And yet, as I type this, I can think off the top of my head of five different things Marissa did to crack me up today, and its only 12:30. I know I am blessed.

Thanks for listening (or reading, I should say).

All's well that ends well, I guess.


Hope said...

I can't say I understand because I've never dealt with that. I am sorry that you have to face these issues daily. I do think Marissa is blessed to have you. I also feel that you are an amazing person (and all the other trach moms) for all you do and have done for your child. I may never understand the full impact of what you ladies do, but I am inspired by you all. I do offer support and friendship, a virtual shoulder to cry on.

I hope she's feeling better now. You have done such a great job with her.


dreambuilder87 said...

Someday you're going to have to demonstrate to me, how you EVER washed her hair without getting water in her trach...and even more so....how you kept her trach ties DRY and STILL managed to wash her hair..you...are...amazing!! And what is your NEXT trick?? LOL....I can't imangine, after raising 5 kids, what it must be like to go through YOUR day. Hang in there and like you did, find the little things in your un-normal day that make you smile or outright laugh. Marissa will definately entertain you!

Anonymous said...

Stay strong! I am sure it must be so rough through out each day. You both are so strong and blessed in that you have each other. You keep her well and she keeps you laughing. I pray for more months without doctors visits and even more laughs and overall progress.

Dana said...

Just think Normal Is boring. We get extra challenges and extra special kids.

It is hard. You totally need a bath chair. We got one from Infants and Toodlers. It reclines so I just push my long child all the way up and have a basin of water underneath to wash her hair.

As for trach changing alone....... practice and then sometimes it still doesn't go perfect. Now everytime I do it alone I review the rules. 1) No talking 2) keep your arms down 3) Don't wiggle

Sounds like it was a hard morning but yet again you won!

Michelle said...

Hang in there sister! It's hard to go through your everyday life, but you are better for it. I know it is hard to see that during those times, but you are.

She does keep us laughing though! And that smile can melt any heart!

I love you and hope tomorrow is a better day and no doctors this month!

Love you,
Auntie Chelle

Janice said...

OK, I'm ready to cry now. That look on Marissa's face in the first picture breaks my heart.

And you are allowed to be tired. I wish we could make it all go away for you. But I'm so happy my son is married to you and my granddaughter has you for a mom. I knew a long time ago when Katelin (SP?) was a baby that you would be a good mom. I'm sorry you got dealt this hand - I'm sorry this baby has to go through what she does but I'm thrilled she's here. And God doesn't give these children to just anyone. You and Jeremy have the most beautiful little girl. She is the smartest child I've met. You can read every one of her feelings and thoughts in the expressions on her face - she communicates using far more advanced methods than a child with a voice. And she learns that from you and Jeremy. What a fantastic job you guys are doing.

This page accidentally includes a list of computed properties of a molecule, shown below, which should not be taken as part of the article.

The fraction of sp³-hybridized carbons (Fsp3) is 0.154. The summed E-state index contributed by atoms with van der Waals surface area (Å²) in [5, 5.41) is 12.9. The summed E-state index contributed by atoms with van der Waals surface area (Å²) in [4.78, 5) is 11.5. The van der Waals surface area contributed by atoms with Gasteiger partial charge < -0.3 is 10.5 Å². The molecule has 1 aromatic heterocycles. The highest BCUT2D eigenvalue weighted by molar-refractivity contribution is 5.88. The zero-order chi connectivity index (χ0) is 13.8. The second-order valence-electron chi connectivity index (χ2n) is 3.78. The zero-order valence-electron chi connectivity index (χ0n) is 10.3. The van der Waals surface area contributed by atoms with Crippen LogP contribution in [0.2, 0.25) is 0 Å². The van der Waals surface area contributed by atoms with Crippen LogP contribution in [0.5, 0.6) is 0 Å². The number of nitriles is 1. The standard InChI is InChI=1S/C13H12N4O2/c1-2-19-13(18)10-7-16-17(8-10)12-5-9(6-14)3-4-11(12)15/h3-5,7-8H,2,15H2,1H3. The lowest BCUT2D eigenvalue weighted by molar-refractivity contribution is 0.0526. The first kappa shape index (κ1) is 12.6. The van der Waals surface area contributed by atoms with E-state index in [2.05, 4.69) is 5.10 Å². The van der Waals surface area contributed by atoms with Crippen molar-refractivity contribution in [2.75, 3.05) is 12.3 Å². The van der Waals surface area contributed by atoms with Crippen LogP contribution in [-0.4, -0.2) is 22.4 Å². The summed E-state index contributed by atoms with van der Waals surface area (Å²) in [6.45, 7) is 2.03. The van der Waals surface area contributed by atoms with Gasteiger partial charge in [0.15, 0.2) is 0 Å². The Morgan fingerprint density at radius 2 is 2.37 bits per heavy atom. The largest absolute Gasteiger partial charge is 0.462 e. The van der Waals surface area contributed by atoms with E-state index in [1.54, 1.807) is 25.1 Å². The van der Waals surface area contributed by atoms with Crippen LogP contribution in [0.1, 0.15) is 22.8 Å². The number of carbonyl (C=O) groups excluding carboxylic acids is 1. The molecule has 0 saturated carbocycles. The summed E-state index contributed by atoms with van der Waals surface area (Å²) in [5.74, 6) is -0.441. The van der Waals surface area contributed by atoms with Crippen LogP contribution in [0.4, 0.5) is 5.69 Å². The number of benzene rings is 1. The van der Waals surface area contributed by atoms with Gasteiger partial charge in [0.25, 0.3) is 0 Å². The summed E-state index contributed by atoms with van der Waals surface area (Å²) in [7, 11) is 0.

I know you're tired but your efforts are paying off big time and I'm so grateful for you.

Here's a BIG HUG!


Myssie said...

Sorry you had a rough day. I hope that tomorrow is better. ((HUGS))

Faith said...

Hope things are getting better....(and I really wish she had a Nissen!!!!) AND I really wish that you and Jeremy had a vacation in the works....(time to start planning?)

Big Hugs,

Jessica mommy to Alex/ RTS said...

I am so sorry that I am just now reading this. Noah and Joel have had strep so I am way behind on my bloggy family......
I hope things have gotten better for you. Deep breath.
These moments where typical, normal, easy arent anywhere in sight are the hardest. Somthing like a bath, somthing that should be so simple.......You are doing great, keep it up.
Love you.....

Anonymous said...

I just read the story about last Wed. I am so sorry you guys are going thru this but I can't think of better parents for Marissa. Keep strong - keep writing - that is a great release for you. She looked so happy in the last picture. Love Aunt Teri and Uncle Norm

Finding Normal said...

Found you through Surviving It All. I can understand the tiredness, or a little bit of it. It seems nothing is easy some days. You are a warrior of a Mama, and Marissa is just as lucky to have you as you are to have her!